Drilling ventilation holes

astraldisaster

Arachnobaron
Old Timer
Joined
Mar 5, 2011
Messages
311
Okay, so I have attempted this numerous times over the past few months, and still cannot seem to get a good result. The holes are never nice and clean, the way I've seen in others' photos -- instead, I always get some shredded up, sharp plastic pieces sticking out in the direction of my drilling. These usually end up on the inside, since it's hard to drill outward when the container is very small (the drill obviously won't fit inside). These sharp pieces are potentially dangerous to soft T bellies, so I then have to spend a while breaking them off and smoothing the holes manually when I'm done drilling. It's time-consuming, and the end result (while functional) is just not pretty. In addition, I seem to have a hard time preventing the drill from hitting the side of the container once it breaks through, so I get unattractive rings on the plastic from the impact.

What am I doing wrong? I already went to the hardware store and asked them for the best drill bit to use on acrylic, and they recommended me one designed for glass. It didn't really help. As you can probably surmise, I'm not a tool-savvy person (in fact, I'm sort of embarrassingly retarded when it comes to these things). Any advice on how to get better results would be much appreciated.
 

Kathy

Arachnoangel
Old Timer
Joined
Apr 4, 2009
Messages
852
Soldering iron, works every time - just melts it away. :)
 

Raven9464

Arachnosquire
Old Timer
Joined
Apr 3, 2011
Messages
66
Thanks for the tip ! I am just now drilling holes and making a big mess LOL Wish I had know this earlier ! This drill is going back in the garage and I'm off to the store to find one of those irons!
 

babypiggy

Arachnosquire
Old Timer
Joined
Aug 26, 2008
Messages
132
when u are melting plastic make sure u do it outside

LOL the fumes u make u a bit :barf: or {D


if u still want to use a drill make sure your torque is low... probably a 3-4
and do not put pressure while u are drilling the plastic.. which will cause those sharp bits on the inside.

also make sure your drill bit is not dull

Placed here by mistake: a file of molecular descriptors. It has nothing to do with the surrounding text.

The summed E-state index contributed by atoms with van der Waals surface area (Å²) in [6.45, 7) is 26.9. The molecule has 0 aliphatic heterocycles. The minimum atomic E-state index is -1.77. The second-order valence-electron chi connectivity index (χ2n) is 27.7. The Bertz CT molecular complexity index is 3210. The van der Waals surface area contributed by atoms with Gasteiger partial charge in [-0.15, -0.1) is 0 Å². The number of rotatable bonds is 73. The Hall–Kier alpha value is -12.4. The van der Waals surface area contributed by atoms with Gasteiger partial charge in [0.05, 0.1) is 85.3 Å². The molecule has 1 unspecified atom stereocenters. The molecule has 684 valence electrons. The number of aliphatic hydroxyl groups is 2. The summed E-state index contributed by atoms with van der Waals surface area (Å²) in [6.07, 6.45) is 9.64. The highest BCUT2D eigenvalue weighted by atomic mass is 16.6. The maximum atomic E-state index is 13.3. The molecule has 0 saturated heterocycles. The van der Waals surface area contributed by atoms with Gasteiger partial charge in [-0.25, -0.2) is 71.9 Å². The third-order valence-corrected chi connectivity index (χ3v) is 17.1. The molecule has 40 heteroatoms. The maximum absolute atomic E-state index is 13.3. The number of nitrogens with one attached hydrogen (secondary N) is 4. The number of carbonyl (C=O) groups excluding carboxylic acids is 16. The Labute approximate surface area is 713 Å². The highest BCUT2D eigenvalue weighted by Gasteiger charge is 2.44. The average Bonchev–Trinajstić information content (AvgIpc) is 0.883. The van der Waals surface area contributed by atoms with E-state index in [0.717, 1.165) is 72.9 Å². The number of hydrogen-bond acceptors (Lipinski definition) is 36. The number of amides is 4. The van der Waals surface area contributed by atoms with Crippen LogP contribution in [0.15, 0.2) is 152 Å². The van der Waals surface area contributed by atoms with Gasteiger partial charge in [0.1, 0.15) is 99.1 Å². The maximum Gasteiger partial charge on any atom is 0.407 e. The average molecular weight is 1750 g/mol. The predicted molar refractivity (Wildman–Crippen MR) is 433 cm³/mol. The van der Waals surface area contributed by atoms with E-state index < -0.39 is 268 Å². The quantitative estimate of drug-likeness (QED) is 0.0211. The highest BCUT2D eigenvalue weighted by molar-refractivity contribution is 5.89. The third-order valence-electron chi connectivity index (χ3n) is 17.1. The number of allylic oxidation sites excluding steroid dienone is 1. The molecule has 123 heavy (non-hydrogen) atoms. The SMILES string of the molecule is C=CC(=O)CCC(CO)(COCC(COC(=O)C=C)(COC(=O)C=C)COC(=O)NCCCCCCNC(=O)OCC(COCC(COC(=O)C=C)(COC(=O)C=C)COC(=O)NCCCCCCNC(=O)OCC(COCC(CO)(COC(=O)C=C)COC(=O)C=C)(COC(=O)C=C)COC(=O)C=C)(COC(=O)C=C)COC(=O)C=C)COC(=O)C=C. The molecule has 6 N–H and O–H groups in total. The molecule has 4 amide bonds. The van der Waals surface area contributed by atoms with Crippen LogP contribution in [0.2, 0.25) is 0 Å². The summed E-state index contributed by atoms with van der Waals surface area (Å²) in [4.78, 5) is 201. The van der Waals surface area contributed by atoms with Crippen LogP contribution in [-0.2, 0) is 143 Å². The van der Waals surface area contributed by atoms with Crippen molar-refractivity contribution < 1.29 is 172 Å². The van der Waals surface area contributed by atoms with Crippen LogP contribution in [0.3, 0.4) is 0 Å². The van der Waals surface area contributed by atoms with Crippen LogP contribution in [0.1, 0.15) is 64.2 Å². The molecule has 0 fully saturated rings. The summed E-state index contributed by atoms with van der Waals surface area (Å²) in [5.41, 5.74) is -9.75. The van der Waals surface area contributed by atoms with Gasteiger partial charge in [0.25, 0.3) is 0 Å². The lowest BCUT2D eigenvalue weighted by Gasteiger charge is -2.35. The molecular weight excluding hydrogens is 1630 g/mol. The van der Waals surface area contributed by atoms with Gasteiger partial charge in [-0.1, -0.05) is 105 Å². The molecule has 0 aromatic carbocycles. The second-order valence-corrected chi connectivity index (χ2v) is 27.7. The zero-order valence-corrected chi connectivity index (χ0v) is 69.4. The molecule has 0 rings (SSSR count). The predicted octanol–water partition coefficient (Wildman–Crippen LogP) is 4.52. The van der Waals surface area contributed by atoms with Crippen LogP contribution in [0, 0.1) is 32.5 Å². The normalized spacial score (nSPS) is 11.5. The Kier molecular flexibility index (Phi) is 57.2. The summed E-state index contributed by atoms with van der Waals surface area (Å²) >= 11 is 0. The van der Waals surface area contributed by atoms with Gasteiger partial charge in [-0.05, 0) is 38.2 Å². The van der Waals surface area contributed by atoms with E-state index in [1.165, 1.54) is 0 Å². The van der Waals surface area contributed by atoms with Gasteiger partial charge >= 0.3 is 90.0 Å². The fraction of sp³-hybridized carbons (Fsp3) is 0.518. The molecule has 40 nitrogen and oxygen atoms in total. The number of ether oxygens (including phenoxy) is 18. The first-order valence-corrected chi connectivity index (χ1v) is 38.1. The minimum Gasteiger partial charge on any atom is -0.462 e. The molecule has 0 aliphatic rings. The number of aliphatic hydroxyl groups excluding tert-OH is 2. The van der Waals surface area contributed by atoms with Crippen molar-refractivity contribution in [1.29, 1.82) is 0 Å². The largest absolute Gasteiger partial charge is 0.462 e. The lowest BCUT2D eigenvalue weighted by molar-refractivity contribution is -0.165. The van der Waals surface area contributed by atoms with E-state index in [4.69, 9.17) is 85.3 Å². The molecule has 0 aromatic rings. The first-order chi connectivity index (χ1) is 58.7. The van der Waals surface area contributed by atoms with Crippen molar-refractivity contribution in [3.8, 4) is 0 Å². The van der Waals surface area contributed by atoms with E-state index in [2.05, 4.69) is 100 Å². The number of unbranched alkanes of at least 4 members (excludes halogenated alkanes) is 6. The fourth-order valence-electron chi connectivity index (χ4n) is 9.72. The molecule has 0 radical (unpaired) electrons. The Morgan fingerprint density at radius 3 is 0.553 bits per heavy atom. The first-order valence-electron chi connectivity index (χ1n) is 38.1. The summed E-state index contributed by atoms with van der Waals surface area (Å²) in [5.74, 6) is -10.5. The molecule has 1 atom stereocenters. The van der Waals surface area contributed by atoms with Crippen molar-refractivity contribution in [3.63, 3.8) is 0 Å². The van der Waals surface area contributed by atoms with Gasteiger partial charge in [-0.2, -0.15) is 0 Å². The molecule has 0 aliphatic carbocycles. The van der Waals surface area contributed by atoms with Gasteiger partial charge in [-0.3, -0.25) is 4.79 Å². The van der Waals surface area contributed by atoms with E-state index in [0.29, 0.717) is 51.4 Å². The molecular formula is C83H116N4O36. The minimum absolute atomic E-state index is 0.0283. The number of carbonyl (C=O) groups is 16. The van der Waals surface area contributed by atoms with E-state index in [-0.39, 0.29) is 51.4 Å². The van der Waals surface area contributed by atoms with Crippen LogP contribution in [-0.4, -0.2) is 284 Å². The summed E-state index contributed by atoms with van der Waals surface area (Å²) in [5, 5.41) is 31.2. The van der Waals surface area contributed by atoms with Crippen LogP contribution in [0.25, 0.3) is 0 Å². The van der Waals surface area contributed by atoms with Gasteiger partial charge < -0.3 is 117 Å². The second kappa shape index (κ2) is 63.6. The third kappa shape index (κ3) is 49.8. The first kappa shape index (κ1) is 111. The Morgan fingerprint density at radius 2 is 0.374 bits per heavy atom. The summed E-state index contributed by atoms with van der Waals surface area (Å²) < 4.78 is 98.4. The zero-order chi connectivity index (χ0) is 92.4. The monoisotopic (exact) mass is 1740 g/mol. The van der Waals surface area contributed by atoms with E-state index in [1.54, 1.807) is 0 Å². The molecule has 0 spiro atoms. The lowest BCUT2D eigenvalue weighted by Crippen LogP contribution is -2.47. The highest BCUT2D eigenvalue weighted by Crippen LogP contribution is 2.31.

;)
 

Le Wasp

Arachnoknight
Old Timer
Joined
Oct 25, 2007
Messages
243
I never liked melting holes very much; I ended up with lips of melted plastic around the holes. Instead, I use a very sharp drill bit and apply a little pressure. When the hole is almost drilled through, decrease the pressure a lot so it doesn't crack through. I'm not sure what kind of drill bit it is, since I got it at a yard sale.
 

synic

Arachnosquire
Joined
Mar 17, 2011
Messages
69
I'll tell you how I do it, though you've seen my enclosures, so I don't know if that's what you're after. I still end up with plastic on the inside sometimes.

Don't press on while you're drilling, just let the weight of the drill do it. This will keep you from breaking through too fast. It'll also keep you from cracking any super thin plastic. This way, you're melting through it too, not as much drilling.
 

captmarga

Arachnobaron
Joined
Mar 31, 2010
Messages
339
Mini dremel tool with a tiny bit, with a fan blowing across to help keep cool. I drill all mine this way, but I have found that the small shoeboxes from Container store are already drilled, and help keep humidity high for slings.

Marga
 

Ecstasy

Arachnoknight
Old Timer
Joined
May 18, 2010
Messages
264
Just a FYI when you drill holes, if you get a pair of like the 8" tongs or something, all I do after I drill is use the tongs to pull the pieces of plastic that remain left over. Soldering iron works but I hate the smell of burning plastic.